Electric Literature Investigates Beat Generation Poet Elise Cowen
At Electric Literature, join Bat City Review Managing Editor Katelin Kelly and look into the history of Beat Generation poet, Elise Cowen. Cowen, a close colleague of Allen Ginsberg, shared an apartment with Peter Orlovsky for some time. Her works, which drew inspiration from Emily Dickinson, mirror the fragmented nature of Dickinson's ouevre as Cowen's parents destroyed all but one of her notebooks due to its "homosexual and drug-related content" leaving scholars with similar fragments. In her essay, Kelly writes: "Born in 1933 in Washington Heights, New York, Cowen was briefly lovers with Allen Ginsberg, and her own poetry is often overshadowed by her associations with Ginsberg both sexually and creatively — she is most well known as the typist of his poem 'Kaddish.' Cowen’s work is usually classified as cult rather than canonical, and her name is easily traceable through niche internet articles such as 'The Best Female Poet You’ve Never Heard Of' or 'The Lady is a Humble Thing' from Beatdom, a website 'dedicated to the study of the Beat Generation.'" Let's start there:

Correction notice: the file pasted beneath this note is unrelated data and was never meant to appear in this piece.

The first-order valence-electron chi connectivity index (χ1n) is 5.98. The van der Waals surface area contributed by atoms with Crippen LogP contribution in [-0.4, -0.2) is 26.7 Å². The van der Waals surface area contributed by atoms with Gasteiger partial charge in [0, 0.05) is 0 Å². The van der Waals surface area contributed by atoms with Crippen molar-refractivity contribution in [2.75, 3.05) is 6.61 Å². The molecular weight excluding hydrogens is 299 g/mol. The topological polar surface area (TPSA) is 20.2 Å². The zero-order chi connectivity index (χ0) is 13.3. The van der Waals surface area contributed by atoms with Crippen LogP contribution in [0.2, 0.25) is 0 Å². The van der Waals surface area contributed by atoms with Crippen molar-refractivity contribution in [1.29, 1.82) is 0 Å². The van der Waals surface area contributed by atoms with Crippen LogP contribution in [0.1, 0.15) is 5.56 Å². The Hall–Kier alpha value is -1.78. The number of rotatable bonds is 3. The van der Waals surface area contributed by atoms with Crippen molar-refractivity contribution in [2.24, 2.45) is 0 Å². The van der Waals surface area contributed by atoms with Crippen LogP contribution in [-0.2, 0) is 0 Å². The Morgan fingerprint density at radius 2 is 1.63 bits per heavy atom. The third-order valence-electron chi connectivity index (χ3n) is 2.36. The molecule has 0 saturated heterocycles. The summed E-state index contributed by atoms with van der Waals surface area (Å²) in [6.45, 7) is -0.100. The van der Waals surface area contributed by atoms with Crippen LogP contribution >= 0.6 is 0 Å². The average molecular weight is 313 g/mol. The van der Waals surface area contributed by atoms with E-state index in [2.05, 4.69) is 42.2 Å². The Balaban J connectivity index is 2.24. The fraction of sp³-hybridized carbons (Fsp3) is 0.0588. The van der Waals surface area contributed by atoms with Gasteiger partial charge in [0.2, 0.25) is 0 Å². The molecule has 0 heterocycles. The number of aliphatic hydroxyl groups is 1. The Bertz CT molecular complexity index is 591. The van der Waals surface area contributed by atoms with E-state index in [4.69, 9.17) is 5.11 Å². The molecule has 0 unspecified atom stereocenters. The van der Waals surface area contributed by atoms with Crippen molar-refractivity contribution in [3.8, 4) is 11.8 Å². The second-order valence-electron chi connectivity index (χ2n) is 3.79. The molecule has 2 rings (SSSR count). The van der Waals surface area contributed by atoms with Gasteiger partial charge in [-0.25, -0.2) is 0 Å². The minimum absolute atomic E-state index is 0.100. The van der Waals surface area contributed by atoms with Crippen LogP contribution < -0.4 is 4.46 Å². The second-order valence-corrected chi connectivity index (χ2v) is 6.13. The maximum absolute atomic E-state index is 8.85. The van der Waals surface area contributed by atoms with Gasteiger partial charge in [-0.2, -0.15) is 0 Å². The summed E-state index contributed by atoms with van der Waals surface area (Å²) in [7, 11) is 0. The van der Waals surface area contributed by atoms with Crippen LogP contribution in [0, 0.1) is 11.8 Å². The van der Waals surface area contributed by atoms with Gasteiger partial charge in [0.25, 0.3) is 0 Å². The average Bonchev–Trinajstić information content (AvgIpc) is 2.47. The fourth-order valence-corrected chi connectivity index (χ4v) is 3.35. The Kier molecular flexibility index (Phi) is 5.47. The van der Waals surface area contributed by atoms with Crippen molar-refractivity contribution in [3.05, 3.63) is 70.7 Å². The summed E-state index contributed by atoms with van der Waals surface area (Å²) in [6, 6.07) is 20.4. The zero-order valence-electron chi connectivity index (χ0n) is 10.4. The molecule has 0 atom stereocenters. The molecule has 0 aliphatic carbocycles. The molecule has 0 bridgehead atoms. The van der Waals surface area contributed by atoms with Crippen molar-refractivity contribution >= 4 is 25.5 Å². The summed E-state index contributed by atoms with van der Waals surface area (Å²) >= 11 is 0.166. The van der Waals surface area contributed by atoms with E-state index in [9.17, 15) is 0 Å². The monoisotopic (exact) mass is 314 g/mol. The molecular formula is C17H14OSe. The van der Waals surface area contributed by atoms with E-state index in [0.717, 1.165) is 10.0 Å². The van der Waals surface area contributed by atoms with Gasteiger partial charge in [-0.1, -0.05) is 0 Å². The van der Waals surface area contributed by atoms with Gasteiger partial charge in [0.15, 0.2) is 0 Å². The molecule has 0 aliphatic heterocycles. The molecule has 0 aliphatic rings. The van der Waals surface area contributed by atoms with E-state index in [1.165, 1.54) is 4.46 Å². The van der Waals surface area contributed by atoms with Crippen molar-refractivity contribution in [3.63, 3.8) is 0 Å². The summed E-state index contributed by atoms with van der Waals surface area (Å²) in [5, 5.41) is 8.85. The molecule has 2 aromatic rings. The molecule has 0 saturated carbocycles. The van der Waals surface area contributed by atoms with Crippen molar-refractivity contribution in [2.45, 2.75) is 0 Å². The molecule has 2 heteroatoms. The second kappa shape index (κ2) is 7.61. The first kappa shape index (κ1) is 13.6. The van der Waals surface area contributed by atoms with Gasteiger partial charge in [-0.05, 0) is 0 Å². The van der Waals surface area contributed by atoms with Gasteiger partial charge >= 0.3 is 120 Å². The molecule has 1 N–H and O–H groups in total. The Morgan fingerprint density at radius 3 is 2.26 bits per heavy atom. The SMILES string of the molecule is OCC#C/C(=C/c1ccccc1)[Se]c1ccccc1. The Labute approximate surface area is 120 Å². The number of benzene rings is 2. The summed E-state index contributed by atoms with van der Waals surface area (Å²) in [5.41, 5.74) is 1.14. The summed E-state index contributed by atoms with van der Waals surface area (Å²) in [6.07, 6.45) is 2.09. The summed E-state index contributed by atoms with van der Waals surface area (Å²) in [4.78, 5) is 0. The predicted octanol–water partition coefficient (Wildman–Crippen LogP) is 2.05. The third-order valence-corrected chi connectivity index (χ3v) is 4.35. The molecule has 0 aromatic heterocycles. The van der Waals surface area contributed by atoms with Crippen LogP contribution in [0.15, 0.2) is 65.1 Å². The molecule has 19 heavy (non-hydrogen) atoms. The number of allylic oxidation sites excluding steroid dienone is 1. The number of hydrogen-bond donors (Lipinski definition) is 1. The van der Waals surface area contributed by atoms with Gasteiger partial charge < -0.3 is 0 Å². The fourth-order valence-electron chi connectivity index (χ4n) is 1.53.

My journey with Cowen begins in an archive where she is misnamed from the very beginning. I began my hunt with Peter Orlovsky, Ginsberg’s longtime partner and former roommate of Cowen. Searching Orlovsky’s correspondences in the Harry Ransom Center’s Ginsberg Collection, I misspelled Cowen’s name in the search engine, which yielded a single result: [...]
What are the odds that there was also an Elsie Cowan corresponding with Peter Orlovsky? Orlovsky’s life was interesting, but not interesting enough to have an Elsie Cowan and Elise Cowen within the same sphere.
I found the letter and saw that it was typed on Columbia University stationary, another clear indicator that yes, this is Elise. And her signature: a subtle dot in between the i and s, which in cursive could translate to “Elsie” to an archivist, particularly one who didn’t even known Elise existed.
More tantalizing still was an article in the Ginsberg archive entitled “Elise Cowen: A Brief Memoir of the Fifties” written by Leo Skir in August 1967, five years after her death. Skir, at least, was saying her name and spelling it correctly. His writing, however, leaves much of Elise’s life out of the picture. Instead, Skir focuses on the moment in which she entered and exited his life, rather than offering a full or complex portrait of hers.
Read on at Electric Literature.